By Tim Wishart

Investors could be excused for being utterly perplexed by what has happened in financial markets over the last 18 months.

I’m sure that if anyone had possessed a crystal ball that had stated clearly that the world would soon be enveloped in a medical crisis and that the global economy would be about to suffer its weakest period since the end of the Second World War, then the natural inclination would have been to sell most of their investments and retreat to the sidelines.

In hindsight, that would have been a painful mistake. The powerful performance from most assets of the last year would have been missed, and given the rise in valuations and prices, that Nostradamus would now be scrambling to find a re-entry point into those investments that they had sold. It has been as confusing and contradictory a period in financial markets as we have ever known. For those who hoped 2021 would provide definitive answers, I’m afraid there is disappointment. To try and plot a path through the years ahead, we will aim to answer the three key questions that we believe investors should be asking.

When will the economy fully recover from Covid-19? The basic facts are the global economy is about to go through a period of relative boom, certainly by comparison to the woes of 2020. A combination of unprecedented government and central bank stimulus mixed with pent-up consumer demand should create a potent cocktail for economic activity that will lead to very strong growth over the next year or so.

We are expecting the global economy to make up all the lost ground to Covid early next year, with various parts of the world recovering at different speeds.

By way of analogy, we liken the global economy to a four-engine jumbo jet. Right now, the first engine in the US is firing on all cylinders; the Chinese engine fired up again first and is steadily chugging away; Europe and the UK are just starting to accelerate, while parts of the emerging world are spluttering. As we move into the second half of the year, all should be operating nicely and the jumbo should be flying high, even if there is the occasional patch of turbulence.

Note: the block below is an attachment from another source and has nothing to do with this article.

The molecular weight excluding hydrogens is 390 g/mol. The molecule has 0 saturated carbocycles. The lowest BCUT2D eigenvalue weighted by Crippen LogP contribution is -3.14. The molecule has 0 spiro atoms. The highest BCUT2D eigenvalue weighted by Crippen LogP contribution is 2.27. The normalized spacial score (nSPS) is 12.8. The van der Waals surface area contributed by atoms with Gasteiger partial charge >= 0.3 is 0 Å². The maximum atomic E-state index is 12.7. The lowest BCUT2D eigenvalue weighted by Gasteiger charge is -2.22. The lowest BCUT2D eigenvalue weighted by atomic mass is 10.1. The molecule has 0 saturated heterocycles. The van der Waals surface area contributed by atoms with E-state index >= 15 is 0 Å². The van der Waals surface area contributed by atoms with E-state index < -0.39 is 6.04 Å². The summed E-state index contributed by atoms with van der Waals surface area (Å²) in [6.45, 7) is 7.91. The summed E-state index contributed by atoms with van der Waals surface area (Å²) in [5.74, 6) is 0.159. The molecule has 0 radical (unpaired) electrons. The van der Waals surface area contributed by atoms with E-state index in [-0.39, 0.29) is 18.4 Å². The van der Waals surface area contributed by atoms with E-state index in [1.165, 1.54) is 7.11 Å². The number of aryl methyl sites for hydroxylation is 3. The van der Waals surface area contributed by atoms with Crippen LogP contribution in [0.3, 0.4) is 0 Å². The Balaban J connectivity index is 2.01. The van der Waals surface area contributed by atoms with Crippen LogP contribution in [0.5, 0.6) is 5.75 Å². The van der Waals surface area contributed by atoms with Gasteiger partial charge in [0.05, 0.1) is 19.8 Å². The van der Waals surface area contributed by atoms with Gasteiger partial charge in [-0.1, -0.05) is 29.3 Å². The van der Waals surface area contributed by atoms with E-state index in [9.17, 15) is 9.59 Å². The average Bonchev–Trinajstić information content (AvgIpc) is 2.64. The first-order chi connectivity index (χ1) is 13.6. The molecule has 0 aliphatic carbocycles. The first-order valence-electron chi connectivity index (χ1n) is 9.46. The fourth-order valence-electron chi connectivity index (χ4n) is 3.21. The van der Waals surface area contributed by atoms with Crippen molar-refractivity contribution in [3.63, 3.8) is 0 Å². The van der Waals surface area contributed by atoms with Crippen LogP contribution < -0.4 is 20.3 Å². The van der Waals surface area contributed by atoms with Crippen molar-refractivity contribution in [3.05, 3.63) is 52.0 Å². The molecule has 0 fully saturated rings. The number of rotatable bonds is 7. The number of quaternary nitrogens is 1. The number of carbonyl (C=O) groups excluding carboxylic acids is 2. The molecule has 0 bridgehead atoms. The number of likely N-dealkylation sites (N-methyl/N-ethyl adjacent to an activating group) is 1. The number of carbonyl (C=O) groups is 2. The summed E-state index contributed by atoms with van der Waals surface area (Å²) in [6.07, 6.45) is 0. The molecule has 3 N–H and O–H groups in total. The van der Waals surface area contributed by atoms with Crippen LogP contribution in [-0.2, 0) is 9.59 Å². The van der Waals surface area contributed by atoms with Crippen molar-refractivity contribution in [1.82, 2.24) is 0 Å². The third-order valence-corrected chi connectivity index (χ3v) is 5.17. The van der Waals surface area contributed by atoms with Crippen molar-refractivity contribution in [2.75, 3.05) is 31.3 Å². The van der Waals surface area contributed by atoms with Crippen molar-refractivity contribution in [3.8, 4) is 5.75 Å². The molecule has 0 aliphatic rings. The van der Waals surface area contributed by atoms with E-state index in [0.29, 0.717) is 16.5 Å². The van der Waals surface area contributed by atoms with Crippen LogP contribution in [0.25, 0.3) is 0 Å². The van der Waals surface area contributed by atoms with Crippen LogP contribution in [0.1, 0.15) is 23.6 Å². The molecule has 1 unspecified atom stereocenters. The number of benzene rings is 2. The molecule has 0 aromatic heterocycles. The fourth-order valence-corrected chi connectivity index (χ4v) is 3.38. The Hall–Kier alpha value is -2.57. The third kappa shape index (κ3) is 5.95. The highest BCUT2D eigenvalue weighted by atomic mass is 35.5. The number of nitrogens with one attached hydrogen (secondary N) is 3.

Does the economy no longer matter to financial markets? In our view, financial markets have already priced in a very positive economic tomorrow and one can certainly put together a cogent argument that markets have moved “too far, too quickly”, thereby outpacing the economic reality.

The improvement we have seen in financial markets is down to two factors. Firstly, the support from the government and central banks, including unprecedented levels of asset purchases and record low interest rates, has encouraged (forced) investors to take more risk.

Whilst we would argue that the authorities’ actions have been the pre-eminent driver of asset prices in the last year, one cannot totally ignore the fact that the economic future looks relatively bright and there should be a period of strong growth for the world ahead.